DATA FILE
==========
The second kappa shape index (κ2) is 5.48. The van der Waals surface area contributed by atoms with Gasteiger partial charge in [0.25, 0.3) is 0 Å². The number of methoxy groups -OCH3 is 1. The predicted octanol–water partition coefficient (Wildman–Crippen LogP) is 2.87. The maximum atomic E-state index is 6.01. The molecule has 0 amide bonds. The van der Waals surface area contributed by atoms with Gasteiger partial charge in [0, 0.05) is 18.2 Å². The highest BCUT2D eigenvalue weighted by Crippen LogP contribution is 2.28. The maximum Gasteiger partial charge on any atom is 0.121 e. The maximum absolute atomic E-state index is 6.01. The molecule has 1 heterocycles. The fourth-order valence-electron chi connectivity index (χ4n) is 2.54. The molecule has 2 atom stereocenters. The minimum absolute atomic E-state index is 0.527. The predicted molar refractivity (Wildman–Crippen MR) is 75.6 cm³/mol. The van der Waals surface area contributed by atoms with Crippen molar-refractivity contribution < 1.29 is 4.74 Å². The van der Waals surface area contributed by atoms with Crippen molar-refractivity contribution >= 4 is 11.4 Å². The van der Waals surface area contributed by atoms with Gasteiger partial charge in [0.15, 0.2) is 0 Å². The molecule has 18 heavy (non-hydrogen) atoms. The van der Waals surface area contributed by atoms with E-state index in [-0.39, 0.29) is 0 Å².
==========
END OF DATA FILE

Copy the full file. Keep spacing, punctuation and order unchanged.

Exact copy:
The second kappa shape index (κ2) is 5.48. The van der Waals surface area contributed by atoms with Gasteiger partial charge in [0.25, 0.3) is 0 Å². The number of methoxy groups -OCH3 is 1. The predicted octanol–water partition coefficient (Wildman–Crippen LogP) is 2.87. The maximum atomic E-state index is 6.01. The molecule has 0 amide bonds. The van der Waals surface area contributed by atoms with Gasteiger partial charge in [0, 0.05) is 18.2 Å². The highest BCUT2D eigenvalue weighted by Crippen LogP contribution is 2.28. The maximum Gasteiger partial charge on any atom is 0.121 e. The maximum absolute atomic E-state index is 6.01. The molecule has 1 heterocycles. The fourth-order valence-electron chi connectivity index (χ4n) is 2.54. The molecule has 2 atom stereocenters. The minimum absolute atomic E-state index is 0.527. The predicted molar refractivity (Wildman–Crippen MR) is 75.6 cm³/mol. The van der Waals surface area contributed by atoms with Crippen molar-refractivity contribution < 1.29 is 4.74 Å². The van der Waals surface area contributed by atoms with Crippen molar-refractivity contribution >= 4 is 11.4 Å². The van der Waals surface area contributed by atoms with Gasteiger partial charge in [0.15, 0.2) is 0 Å². The molecule has 18 heavy (non-hydrogen) atoms. The van der Waals surface area contributed by atoms with E-state index in [-0.39, 0.29) is 0 Å².